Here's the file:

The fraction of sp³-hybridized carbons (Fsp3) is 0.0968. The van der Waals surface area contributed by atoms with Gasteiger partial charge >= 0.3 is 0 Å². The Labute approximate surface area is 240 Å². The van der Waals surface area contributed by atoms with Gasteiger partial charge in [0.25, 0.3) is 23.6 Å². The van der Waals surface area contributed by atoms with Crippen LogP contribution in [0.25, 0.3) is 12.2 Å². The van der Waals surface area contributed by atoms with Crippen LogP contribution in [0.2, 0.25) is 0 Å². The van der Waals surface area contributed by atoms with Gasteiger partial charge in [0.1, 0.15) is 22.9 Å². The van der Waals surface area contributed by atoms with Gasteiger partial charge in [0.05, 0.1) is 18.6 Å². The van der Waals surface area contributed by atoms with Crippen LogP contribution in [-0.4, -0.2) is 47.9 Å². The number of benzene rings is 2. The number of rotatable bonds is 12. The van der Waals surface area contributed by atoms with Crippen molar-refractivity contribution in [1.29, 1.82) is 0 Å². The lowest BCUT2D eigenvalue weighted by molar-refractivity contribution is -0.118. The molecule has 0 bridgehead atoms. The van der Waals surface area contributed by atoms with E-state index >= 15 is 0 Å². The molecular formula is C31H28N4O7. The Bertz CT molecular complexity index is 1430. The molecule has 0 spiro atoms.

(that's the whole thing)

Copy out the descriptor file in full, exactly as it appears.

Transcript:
The fraction of sp³-hybridized carbons (Fsp3) is 0.0968. The van der Waals surface area contributed by atoms with Gasteiger partial charge >= 0.3 is 0 Å². The Labute approximate surface area is 240 Å². The van der Waals surface area contributed by atoms with Gasteiger partial charge in [0.25, 0.3) is 23.6 Å². The van der Waals surface area contributed by atoms with Crippen LogP contribution in [0.25, 0.3) is 12.2 Å². The van der Waals surface area contributed by atoms with Crippen LogP contribution in [0.2, 0.25) is 0 Å². The van der Waals surface area contributed by atoms with Gasteiger partial charge in [0.1, 0.15) is 22.9 Å². The van der Waals surface area contributed by atoms with Gasteiger partial charge in [0.05, 0.1) is 18.6 Å². The van der Waals surface area contributed by atoms with Crippen LogP contribution in [-0.4, -0.2) is 47.9 Å². The number of benzene rings is 2. The number of rotatable bonds is 12. The van der Waals surface area contributed by atoms with Crippen molar-refractivity contribution in [1.29, 1.82) is 0 Å². The lowest BCUT2D eigenvalue weighted by molar-refractivity contribution is -0.118. The molecule has 0 bridgehead atoms. The van der Waals surface area contributed by atoms with E-state index >= 15 is 0 Å². The molecular formula is C31H28N4O7. The Bertz CT molecular complexity index is 1430. The molecule has 0 spiro atoms.